Sunday, February 7, 2010

Stagnation in the Middle East

A western journalist writing about the Middle East's problem with apathy and corruption has hit a raw nerve in Egypt

A Worthwile Comment

Joseph Mayton, Sunday 7 February 2010

"Lying, cheating and stealing. It is a perception that many foreigners have of the Arab Middle East. In Egypt, Mr White Man is seen as a cash cow – and when so many Egyptians live in poverty, who can blame them? But when Tim Sebastian, the prominent journalist, host of the Doha Debates and former presenter of BBC HARDtalk, talked about Cairo's rip-offs in a New York Times article, Egyptians were infuriated....

It becomes more problematic when journalists highlight some negative aspect of society – such as the behaviour of taxi drivers – and treat it as a microcosm of the country's ills. Egyptians don't like foreigners speaking badly of their country, and become prickly and defensive. For them, it is something only they have the right to say, no matter how accurate the writer's observation may be....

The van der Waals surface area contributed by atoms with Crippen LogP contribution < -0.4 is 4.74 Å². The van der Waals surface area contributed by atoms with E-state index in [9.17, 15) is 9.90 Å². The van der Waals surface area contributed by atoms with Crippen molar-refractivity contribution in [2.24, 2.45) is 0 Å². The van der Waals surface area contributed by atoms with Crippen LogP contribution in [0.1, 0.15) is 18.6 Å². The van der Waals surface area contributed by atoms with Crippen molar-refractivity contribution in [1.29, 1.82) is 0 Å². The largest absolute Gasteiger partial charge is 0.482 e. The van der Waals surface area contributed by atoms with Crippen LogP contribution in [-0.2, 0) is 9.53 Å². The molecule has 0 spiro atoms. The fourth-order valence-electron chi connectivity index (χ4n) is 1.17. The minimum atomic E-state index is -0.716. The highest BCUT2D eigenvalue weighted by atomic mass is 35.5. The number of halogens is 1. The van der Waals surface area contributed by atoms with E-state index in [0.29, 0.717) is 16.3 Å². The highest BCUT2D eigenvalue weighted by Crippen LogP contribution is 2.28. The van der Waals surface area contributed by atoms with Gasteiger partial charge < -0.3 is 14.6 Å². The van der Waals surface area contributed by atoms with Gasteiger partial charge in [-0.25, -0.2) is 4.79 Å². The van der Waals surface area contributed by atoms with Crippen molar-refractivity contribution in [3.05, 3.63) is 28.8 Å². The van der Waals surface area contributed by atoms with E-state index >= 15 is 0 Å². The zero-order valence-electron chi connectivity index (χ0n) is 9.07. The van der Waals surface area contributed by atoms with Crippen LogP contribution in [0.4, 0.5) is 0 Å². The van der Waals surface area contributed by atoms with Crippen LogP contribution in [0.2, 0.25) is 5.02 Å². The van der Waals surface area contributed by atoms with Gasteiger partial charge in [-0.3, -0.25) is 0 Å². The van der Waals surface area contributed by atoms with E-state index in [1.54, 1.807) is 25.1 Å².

Sebastian points to this towards the end of his article when he discusses how apathetic Egyptians – and Arabs more generally – have become. He gives the example of four friends who agree to meet for dinner, but no one turns up. They don't even phone each other to make excuses, because none them really expected anyone to turn up anyway.....

In many ways, Egyptian and Arab thinking is (italic in the original) stagnant. There has not been a great cultural revolution in recent history and the governments of today are the same as decades ago. So, when Egyptians get angry that someone called them out, maybe they should start calling themselves out for their apathy."

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